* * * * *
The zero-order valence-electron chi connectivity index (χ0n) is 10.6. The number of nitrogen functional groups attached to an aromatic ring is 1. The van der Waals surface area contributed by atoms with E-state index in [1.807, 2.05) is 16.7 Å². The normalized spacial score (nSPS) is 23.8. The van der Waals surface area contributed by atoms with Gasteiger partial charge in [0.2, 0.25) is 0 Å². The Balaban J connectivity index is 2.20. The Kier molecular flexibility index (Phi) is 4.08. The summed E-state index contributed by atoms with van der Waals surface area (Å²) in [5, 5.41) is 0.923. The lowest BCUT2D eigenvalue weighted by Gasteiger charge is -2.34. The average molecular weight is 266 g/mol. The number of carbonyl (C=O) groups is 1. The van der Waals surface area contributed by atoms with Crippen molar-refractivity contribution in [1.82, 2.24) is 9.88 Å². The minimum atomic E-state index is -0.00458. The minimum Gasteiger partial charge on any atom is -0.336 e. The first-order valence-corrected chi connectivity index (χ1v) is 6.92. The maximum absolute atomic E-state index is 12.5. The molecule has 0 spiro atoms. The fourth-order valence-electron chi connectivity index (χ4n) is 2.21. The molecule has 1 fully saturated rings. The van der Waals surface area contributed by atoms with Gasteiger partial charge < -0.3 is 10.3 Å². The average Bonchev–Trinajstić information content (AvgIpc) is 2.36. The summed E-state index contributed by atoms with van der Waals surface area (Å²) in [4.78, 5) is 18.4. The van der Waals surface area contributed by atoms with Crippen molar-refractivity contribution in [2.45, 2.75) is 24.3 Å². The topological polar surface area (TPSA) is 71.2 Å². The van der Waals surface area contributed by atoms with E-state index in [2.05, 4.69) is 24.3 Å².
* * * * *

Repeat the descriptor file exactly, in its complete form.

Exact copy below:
The zero-order valence-electron chi connectivity index (χ0n) is 10.6. The number of nitrogen functional groups attached to an aromatic ring is 1. The van der Waals surface area contributed by atoms with E-state index in [1.807, 2.05) is 16.7 Å². The normalized spacial score (nSPS) is 23.8. The van der Waals surface area contributed by atoms with Gasteiger partial charge in [0.2, 0.25) is 0 Å². The Balaban J connectivity index is 2.20. The Kier molecular flexibility index (Phi) is 4.08. The summed E-state index contributed by atoms with van der Waals surface area (Å²) in [5, 5.41) is 0.923. The lowest BCUT2D eigenvalue weighted by Gasteiger charge is -2.34. The average molecular weight is 266 g/mol. The number of carbonyl (C=O) groups is 1. The van der Waals surface area contributed by atoms with Crippen molar-refractivity contribution in [1.82, 2.24) is 9.88 Å². The minimum atomic E-state index is -0.00458. The minimum Gasteiger partial charge on any atom is -0.336 e. The first-order valence-corrected chi connectivity index (χ1v) is 6.92. The maximum absolute atomic E-state index is 12.5. The molecule has 0 spiro atoms. The fourth-order valence-electron chi connectivity index (χ4n) is 2.21. The molecule has 1 fully saturated rings. The van der Waals surface area contributed by atoms with Gasteiger partial charge < -0.3 is 10.3 Å². The average Bonchev–Trinajstić information content (AvgIpc) is 2.36. The summed E-state index contributed by atoms with van der Waals surface area (Å²) in [4.78, 5) is 18.4. The van der Waals surface area contributed by atoms with Crippen molar-refractivity contribution in [2.45, 2.75) is 24.3 Å². The topological polar surface area (TPSA) is 71.2 Å². The van der Waals surface area contributed by atoms with E-state index in [2.05, 4.69) is 24.3 Å².